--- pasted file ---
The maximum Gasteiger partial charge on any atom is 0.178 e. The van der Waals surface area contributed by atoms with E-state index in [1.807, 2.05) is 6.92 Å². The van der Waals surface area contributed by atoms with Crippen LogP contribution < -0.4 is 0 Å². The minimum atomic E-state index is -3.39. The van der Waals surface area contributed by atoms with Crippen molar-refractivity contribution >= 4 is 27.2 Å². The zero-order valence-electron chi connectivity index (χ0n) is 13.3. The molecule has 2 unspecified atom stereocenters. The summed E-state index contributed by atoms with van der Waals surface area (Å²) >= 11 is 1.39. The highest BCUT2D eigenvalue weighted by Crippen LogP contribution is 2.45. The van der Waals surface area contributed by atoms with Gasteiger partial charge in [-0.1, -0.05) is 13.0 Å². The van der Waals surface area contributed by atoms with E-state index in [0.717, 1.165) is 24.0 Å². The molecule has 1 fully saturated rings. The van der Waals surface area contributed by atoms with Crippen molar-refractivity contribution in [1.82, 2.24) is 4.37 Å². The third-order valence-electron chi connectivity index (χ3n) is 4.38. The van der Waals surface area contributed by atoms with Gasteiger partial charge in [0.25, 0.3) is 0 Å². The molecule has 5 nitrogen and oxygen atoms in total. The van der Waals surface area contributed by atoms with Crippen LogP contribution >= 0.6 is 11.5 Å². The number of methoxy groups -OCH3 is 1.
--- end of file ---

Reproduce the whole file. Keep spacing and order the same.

The maximum Gasteiger partial charge on any atom is 0.178 e. The van der Waals surface area contributed by atoms with E-state index in [1.807, 2.05) is 6.92 Å². The van der Waals surface area contributed by atoms with Crippen LogP contribution < -0.4 is 0 Å². The minimum atomic E-state index is -3.39. The van der Waals surface area contributed by atoms with Crippen molar-refractivity contribution >= 4 is 27.2 Å². The zero-order valence-electron chi connectivity index (χ0n) is 13.3. The molecule has 2 unspecified atom stereocenters. The summed E-state index contributed by atoms with van der Waals surface area (Å²) >= 11 is 1.39. The highest BCUT2D eigenvalue weighted by Crippen LogP contribution is 2.45. The van der Waals surface area contributed by atoms with Gasteiger partial charge in [-0.1, -0.05) is 13.0 Å². The van der Waals surface area contributed by atoms with E-state index in [0.717, 1.165) is 24.0 Å². The molecule has 1 fully saturated rings. The van der Waals surface area contributed by atoms with Crippen molar-refractivity contribution in [1.82, 2.24) is 4.37 Å². The third-order valence-electron chi connectivity index (χ3n) is 4.38. The van der Waals surface area contributed by atoms with Gasteiger partial charge in [0.25, 0.3) is 0 Å². The molecule has 5 nitrogen and oxygen atoms in total. The van der Waals surface area contributed by atoms with Crippen LogP contribution >= 0.6 is 11.5 Å². The number of methoxy groups -OCH3 is 1.